Coming and going is intrinsic to worldly life — Haume, false ego-sense, Manmukhtaa or material consciousness etc. The Gurbani's edict is what comes and goes is time-bound. Anything that is time-bound cannot be Eternal, hence not Real. To be Eternal or Real means to be free of beginning, middle and end. Whatever comes and goes is bound and limited by beginning, middle and end, therefore unreal — changeful, temporary, fleeting, impermanent, perishable, illusion, or simply "Mithiya". For example, we witness the natural phenomenon of an infant's body after birth going through the natural changes of childhood, youth, adulthood, old age and ultimately death. Accordingly, human life has been described metaphorically as a journey from the womb to the tomb. What begins has to end; what ends has to reappear somewhere. Hence change is the constant factor in material life.
Whatever happens between coming and going is only one's Vaasnaas — bundle of memories, undigested desires, conditionings, latent memories, innate tendencies, dispositions, or subtle impressions of the past. This change, which is a law of the nature, characterizes the entire universe. "Then why weep and grieve?", ask the Wise and True Ones.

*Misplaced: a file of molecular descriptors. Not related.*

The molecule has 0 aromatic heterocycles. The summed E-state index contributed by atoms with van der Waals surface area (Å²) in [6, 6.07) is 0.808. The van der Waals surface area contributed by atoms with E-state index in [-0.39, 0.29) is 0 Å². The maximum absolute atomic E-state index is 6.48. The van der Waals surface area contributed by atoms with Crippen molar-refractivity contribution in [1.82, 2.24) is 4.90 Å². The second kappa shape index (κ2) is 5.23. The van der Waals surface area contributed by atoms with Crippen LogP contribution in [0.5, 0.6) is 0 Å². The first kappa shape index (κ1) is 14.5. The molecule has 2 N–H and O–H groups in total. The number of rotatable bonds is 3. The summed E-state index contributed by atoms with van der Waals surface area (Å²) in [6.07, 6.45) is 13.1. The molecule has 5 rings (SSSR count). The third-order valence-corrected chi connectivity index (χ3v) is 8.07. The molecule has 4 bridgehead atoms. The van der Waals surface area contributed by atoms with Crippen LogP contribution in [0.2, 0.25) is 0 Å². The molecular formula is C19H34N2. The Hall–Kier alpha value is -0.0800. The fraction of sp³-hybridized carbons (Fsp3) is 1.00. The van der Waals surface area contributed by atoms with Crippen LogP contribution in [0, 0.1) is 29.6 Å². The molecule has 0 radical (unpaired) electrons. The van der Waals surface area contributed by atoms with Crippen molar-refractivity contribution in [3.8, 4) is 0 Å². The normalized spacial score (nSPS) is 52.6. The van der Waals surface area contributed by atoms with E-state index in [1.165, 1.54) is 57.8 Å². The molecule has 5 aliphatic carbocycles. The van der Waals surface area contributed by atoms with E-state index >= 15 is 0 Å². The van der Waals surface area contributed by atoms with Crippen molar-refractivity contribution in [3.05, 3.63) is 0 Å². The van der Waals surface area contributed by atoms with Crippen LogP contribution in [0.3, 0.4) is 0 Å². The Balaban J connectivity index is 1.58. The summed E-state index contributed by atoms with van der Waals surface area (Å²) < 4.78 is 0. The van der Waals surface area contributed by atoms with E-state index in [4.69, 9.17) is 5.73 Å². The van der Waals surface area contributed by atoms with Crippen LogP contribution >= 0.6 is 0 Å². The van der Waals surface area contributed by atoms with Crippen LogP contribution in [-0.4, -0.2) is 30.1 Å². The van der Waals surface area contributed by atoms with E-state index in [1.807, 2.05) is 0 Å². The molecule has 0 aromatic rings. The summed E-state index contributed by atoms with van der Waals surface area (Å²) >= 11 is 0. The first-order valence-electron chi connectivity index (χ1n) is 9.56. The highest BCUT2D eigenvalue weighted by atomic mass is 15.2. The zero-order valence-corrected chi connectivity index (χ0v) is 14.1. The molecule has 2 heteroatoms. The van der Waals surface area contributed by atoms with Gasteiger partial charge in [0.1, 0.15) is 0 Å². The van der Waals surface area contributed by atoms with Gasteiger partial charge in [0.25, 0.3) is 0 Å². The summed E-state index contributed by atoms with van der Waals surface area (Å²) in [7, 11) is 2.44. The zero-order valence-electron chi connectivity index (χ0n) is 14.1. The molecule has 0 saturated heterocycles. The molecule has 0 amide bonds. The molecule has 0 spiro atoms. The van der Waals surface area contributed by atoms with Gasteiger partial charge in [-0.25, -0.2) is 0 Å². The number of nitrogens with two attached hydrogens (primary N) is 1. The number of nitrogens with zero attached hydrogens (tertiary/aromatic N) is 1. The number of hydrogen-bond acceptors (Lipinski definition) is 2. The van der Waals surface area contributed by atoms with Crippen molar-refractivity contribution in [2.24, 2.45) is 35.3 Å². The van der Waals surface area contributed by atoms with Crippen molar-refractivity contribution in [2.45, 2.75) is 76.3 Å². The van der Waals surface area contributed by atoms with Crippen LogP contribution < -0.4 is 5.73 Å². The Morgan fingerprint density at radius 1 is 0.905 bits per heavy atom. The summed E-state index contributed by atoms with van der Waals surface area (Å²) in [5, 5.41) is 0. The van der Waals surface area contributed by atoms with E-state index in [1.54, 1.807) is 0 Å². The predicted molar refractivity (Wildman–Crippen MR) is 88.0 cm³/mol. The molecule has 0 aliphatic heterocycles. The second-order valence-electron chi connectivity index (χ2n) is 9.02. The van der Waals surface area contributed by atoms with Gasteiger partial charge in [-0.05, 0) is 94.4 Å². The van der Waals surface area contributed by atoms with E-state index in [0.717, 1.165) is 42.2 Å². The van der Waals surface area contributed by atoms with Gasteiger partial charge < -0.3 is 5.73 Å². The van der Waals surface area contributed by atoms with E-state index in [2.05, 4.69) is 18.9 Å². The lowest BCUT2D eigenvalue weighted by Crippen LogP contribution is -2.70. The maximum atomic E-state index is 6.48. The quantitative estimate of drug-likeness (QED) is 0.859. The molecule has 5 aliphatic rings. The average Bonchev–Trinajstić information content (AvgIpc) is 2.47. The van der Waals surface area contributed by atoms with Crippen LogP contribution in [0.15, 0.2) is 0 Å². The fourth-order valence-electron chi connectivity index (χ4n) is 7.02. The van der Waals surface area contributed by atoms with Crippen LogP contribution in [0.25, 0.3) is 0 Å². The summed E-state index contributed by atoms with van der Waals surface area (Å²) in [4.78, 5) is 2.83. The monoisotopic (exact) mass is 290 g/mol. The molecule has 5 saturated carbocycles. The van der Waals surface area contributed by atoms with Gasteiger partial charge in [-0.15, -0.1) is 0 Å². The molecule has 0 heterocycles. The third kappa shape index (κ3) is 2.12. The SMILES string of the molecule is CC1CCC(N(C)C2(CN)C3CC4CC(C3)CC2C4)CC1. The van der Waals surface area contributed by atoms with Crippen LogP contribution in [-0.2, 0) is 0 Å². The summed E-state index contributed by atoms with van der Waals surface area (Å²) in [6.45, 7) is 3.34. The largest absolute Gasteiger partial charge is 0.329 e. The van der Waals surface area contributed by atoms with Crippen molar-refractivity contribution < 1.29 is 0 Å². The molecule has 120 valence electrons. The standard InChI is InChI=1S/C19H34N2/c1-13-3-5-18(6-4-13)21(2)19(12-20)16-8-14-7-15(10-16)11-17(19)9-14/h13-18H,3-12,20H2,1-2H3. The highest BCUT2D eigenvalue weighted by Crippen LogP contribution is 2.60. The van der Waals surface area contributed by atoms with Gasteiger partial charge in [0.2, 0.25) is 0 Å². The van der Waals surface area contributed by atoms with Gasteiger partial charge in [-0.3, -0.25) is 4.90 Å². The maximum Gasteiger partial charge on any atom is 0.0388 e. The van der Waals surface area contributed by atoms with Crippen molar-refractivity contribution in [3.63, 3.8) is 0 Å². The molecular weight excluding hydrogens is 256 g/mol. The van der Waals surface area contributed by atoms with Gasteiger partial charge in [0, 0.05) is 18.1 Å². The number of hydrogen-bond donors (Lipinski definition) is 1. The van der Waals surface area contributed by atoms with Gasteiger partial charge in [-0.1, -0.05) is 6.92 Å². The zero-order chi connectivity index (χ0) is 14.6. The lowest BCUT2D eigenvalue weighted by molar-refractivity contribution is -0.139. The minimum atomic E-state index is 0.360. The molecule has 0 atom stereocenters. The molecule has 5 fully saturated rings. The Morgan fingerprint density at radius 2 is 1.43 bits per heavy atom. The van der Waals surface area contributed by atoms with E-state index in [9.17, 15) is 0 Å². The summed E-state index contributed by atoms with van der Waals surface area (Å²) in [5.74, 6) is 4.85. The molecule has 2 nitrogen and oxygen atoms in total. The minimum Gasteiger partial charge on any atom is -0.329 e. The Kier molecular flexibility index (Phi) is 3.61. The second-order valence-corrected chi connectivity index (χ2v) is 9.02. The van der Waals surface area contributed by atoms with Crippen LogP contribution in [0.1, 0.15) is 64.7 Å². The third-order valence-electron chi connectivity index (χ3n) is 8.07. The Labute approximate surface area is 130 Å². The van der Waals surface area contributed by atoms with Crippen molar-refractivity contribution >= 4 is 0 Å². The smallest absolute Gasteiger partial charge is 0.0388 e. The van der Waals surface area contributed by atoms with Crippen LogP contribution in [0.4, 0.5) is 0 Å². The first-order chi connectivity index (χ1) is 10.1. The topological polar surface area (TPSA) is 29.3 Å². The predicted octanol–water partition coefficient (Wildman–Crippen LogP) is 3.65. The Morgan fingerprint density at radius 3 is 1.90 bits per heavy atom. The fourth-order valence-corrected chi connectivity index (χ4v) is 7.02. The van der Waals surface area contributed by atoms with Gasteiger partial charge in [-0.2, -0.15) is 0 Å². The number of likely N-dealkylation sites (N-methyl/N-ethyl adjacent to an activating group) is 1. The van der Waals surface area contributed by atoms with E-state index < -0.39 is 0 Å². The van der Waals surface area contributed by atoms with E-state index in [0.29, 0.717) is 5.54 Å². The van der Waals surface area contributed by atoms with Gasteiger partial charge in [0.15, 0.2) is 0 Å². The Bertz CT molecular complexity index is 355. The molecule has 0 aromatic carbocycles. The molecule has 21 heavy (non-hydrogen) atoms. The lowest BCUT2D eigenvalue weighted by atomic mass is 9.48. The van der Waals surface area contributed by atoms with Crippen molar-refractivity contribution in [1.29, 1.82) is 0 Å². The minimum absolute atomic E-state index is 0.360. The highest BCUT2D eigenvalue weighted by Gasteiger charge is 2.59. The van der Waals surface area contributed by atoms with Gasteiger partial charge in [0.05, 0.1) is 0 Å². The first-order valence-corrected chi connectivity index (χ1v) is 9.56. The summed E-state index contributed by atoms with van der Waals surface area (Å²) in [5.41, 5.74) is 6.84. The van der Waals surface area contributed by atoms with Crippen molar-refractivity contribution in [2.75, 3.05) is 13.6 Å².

On account of attachments, the common mistake we make is to be complacent that in life everything will be permanent. But, when inevitable change happens we are often caught unaware. It is similar to a boat navigating in the ocean with people aboard the boat enjoying themselves and suddenly confronted by an iceberg. The panic and fear that results can be imagined. But as with all laws of nature, the iceberg started the day the ocean originated and it is only the ignorance of its presence which is responsible for the boatmen's predicament. So also, change is intrinsic to mundane life. But it is our ignorance that is responsible for our suffering. To make the point, the Gurbani says even this body that was born with us will deceive and vanish any moment, what to speak of other things! To put it otherwise, all that is in memory and everything seen will perish.
In other words, anything made of the five elements is unreal; for it's temporary. Because the time-bound consciousness (ego, instinctive mind or Haume) to arise, it needs a form made of five elements. Once it has arisen, it cannot stand still — it must scurry around like a mouse. And this scurrying around takes place in the domain of Maya's three qualities: Taamas (ignorance), Raagas (passion), and Saatav (goodness). Thus, Maya is nothing but ignorance, for which a Gurmukh (Wise and Pure One) has no use at all. Evil passions — lust, anger, greed, emotional attachment, self-conceit, envy, stubborn mindedness, and their numerous variations — are the outward expansion of the five elements. In other words, these elements are the seed of which the world of name and shape is the tree. Upon end of the body, these five elements disappear along with the world-appearance.